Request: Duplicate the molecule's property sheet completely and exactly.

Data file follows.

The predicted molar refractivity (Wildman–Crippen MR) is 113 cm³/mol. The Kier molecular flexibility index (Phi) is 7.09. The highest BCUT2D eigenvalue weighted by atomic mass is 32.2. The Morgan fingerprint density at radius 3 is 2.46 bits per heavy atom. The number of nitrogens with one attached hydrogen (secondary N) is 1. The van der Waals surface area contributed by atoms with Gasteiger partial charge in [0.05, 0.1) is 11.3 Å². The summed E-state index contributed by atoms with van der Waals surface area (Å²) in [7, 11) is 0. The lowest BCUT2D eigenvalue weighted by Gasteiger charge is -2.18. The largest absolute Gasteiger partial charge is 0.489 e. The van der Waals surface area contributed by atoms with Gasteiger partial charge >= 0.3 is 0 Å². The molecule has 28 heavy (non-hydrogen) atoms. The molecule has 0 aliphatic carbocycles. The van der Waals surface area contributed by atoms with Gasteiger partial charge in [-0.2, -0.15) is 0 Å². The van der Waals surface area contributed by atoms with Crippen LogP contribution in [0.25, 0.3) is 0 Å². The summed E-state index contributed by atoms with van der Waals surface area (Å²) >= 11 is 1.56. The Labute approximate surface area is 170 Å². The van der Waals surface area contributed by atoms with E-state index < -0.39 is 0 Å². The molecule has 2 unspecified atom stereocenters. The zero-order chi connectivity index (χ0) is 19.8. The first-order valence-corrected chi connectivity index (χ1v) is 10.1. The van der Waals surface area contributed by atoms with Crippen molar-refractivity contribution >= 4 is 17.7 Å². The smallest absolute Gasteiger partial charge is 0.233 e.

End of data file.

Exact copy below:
The predicted molar refractivity (Wildman–Crippen MR) is 113 cm³/mol. The Kier molecular flexibility index (Phi) is 7.09. The highest BCUT2D eigenvalue weighted by atomic mass is 32.2. The Morgan fingerprint density at radius 3 is 2.46 bits per heavy atom. The number of nitrogens with one attached hydrogen (secondary N) is 1. The van der Waals surface area contributed by atoms with Gasteiger partial charge in [0.05, 0.1) is 11.3 Å². The summed E-state index contributed by atoms with van der Waals surface area (Å²) in [7, 11) is 0. The lowest BCUT2D eigenvalue weighted by Gasteiger charge is -2.18. The largest absolute Gasteiger partial charge is 0.489 e. The van der Waals surface area contributed by atoms with Gasteiger partial charge >= 0.3 is 0 Å². The molecule has 28 heavy (non-hydrogen) atoms. The molecule has 0 aliphatic carbocycles. The van der Waals surface area contributed by atoms with Gasteiger partial charge in [-0.2, -0.15) is 0 Å². The van der Waals surface area contributed by atoms with Crippen LogP contribution in [0.25, 0.3) is 0 Å². The summed E-state index contributed by atoms with van der Waals surface area (Å²) >= 11 is 1.56. The Labute approximate surface area is 170 Å². The van der Waals surface area contributed by atoms with E-state index < -0.39 is 0 Å². The molecule has 2 unspecified atom stereocenters. The zero-order chi connectivity index (χ0) is 19.8. The first-order valence-corrected chi connectivity index (χ1v) is 10.1. The van der Waals surface area contributed by atoms with Crippen molar-refractivity contribution >= 4 is 17.7 Å². The smallest absolute Gasteiger partial charge is 0.233 e.